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QphoX announces €8M funding to develop quantum internet and world’s first quantum modem device

Image credit: QphoX

QphoX, the Dutch quantum computing company that is making rapid progress towards creating a quantum internet, has announced an €8 million funding round. The round was led by QDNL Participations, that invests in early-stage quantum technologies including Quantum Delta NL and QuantWare. Further, the round also saw participation from the EIC Fund, and existing investors Quantonation, Speedinvest, High-Tech Gründerfonds, and Delft Enterprises.

The funding will be used to bring QphoX’s first products to market, and take the first steps towards realising the commercial potential of quantum computing.

A field full of potential, and challenges

Quantum computing remains a nascent technology, but one with enormous potential. For many, the biggest problem is understanding what it is. On a simple level, the difference between tradition and quantum computing is the difference between bits, which can be 0 or 1, and quantum computing’s qubits, which can hold a ‘superposition’ of both of those, or something in between. This means quantum computing works on a probabilistic level that can be orders of magnitude faster than traditional computing.

The complexity is one of the reasons QphoX’s team includes several PhDs, and even a Nobel Prize winner on their advisory board. It’s also meant they have recruited a diverse team. “We are proud to have a fully gender-balanced workforce,” tells CEO and co-founder Simon Gröblacher to TFN. “And Our team of 20 has a very diverse background: thirteen nationalities and countries of origin.”

That team has made significant progress in addressing some of the core challenges of quantum computing. The quantum physics involved makes it difficult to scale quantum computers. Adding qubits to microwave-frequency quantum processors can decrease their fidelity as well as creating heat-load problems. The result is that many quantum computers are useful to research, but not capable of performing anything of commercial use.

QphoX is addressing that difficulty by taking the first steps towards a quantum internet, by building the world’s first quantum modem, a critical step towards creating a quantum internet capable of connecting quantum computers across the globe. Using an optical readout and control system, they can create larger processors. And by establishing remote entanglement links, they can use room-temperature fibre networks that are capable of practical applications.

The Delft-based startup’s core technology enables quantum transduction. This allows information to be translated between the optical and microwave domains. It offers the potential for a true quantum internet, seeing quantum computers around the world connected. They have already made breakthroughs in the area, and late last year shared their first demonstration in the peer-reviewed journal Nature Nanotechnology.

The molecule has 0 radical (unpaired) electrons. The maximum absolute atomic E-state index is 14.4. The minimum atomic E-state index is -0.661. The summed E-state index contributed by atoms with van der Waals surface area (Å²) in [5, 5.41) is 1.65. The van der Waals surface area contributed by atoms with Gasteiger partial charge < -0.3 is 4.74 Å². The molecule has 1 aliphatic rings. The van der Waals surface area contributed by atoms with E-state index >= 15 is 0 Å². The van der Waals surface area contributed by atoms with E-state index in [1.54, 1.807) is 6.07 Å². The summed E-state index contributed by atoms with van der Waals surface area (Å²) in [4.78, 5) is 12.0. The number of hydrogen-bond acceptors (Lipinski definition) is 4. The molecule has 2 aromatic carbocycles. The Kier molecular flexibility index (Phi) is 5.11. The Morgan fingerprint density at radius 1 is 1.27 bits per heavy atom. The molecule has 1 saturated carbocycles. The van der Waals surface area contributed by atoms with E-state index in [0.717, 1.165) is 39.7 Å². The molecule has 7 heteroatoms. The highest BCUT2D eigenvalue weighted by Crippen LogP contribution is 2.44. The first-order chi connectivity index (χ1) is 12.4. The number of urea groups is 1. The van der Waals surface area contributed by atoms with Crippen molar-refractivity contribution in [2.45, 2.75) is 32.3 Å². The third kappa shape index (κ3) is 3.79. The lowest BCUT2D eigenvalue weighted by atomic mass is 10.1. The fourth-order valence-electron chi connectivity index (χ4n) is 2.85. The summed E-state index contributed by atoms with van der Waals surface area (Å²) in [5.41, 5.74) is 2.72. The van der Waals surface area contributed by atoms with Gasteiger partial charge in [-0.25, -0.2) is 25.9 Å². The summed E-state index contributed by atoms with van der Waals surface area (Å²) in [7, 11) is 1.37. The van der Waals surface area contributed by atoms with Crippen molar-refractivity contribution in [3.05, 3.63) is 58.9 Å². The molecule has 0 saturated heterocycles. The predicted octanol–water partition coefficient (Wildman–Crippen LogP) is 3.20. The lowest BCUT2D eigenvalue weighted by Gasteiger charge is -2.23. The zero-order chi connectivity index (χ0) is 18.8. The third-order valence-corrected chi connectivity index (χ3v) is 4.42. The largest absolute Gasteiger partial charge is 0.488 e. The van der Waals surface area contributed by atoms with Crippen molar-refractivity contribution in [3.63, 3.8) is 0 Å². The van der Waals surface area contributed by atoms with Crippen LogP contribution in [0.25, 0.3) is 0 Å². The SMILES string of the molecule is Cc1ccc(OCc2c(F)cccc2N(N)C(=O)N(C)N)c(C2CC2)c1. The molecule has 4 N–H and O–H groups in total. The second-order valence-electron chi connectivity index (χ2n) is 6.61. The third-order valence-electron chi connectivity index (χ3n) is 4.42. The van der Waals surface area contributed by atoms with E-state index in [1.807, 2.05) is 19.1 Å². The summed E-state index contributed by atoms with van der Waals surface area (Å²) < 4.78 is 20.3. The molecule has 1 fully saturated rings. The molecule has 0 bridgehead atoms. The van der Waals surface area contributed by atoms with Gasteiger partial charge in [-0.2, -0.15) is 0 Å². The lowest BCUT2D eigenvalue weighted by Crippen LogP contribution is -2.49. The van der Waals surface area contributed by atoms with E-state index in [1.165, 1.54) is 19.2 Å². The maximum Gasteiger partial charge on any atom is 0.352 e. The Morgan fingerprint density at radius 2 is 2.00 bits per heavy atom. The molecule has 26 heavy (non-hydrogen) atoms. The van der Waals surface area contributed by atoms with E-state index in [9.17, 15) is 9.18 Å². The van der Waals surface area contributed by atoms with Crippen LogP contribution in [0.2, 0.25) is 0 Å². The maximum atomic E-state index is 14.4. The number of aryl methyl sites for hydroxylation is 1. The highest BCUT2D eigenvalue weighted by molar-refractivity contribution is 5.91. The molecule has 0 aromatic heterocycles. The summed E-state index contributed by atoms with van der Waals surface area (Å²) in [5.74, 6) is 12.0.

A breakthrough in quantum connectivity

The ability to connect quantum computers is an essential step towards making the theoretical possibilities of the qubit a viable reality, said Chad Rigetti, Venture Partner at lead investor QDNL Participations. “Quantum transduction, and the ability to interconnect modular quantum computers over an optical network, is a breakthrough capability that could shift how we think of building large scale quantum computers and the quantum internet,” he said.

The potential to create networks of quantum computers, using room-temperature connections, offers the potential of quantum computing taking advantage of some of the ways traditional computers work. These include “distributed quantum computing to scale quantum computers to a size where they can actually solve interesting problems faster than classical computing,” says Gröblacher. “This is very similar to parallel processing with classical machines.”

It will also mean that users can have more direct access. “Being able to access quantum computing resources over a quantum channel, through a quantum network, will make it possible to send actual quantum computing tasks to a quantum computer as a user,” Gröblacher says. “This will also enable quantum computation without having to trust the operator of the quantum computer.”

And at a time when quantum computers are still being developed, and often created with specific use-cases, these can be harnessed to create more powerful combinations. “Connecting different quantum resources over a quantum channel will allow users to leverage their individual strengths,” Gröblacher explained to TFN. “This will be particularly important in the beginning, where quantum computers will be able to solve very specific tasks but not do universal computation.”

QphoX’s technology is an essential step towards unleashing the power of quantum computing, a market that is expected to be worth €15-20 billion by 2030. Having established the technology for a quantum internet, QphoX will be using its latest funds to accelerate its product development, preparing it for integration into commercial systems, and launching its first pilot projects. Although quantum computing may still be some way from the mainstream, QphoX’s work, and funding, have brought the day when quantum computing’s speed can be used to transform our world closer.

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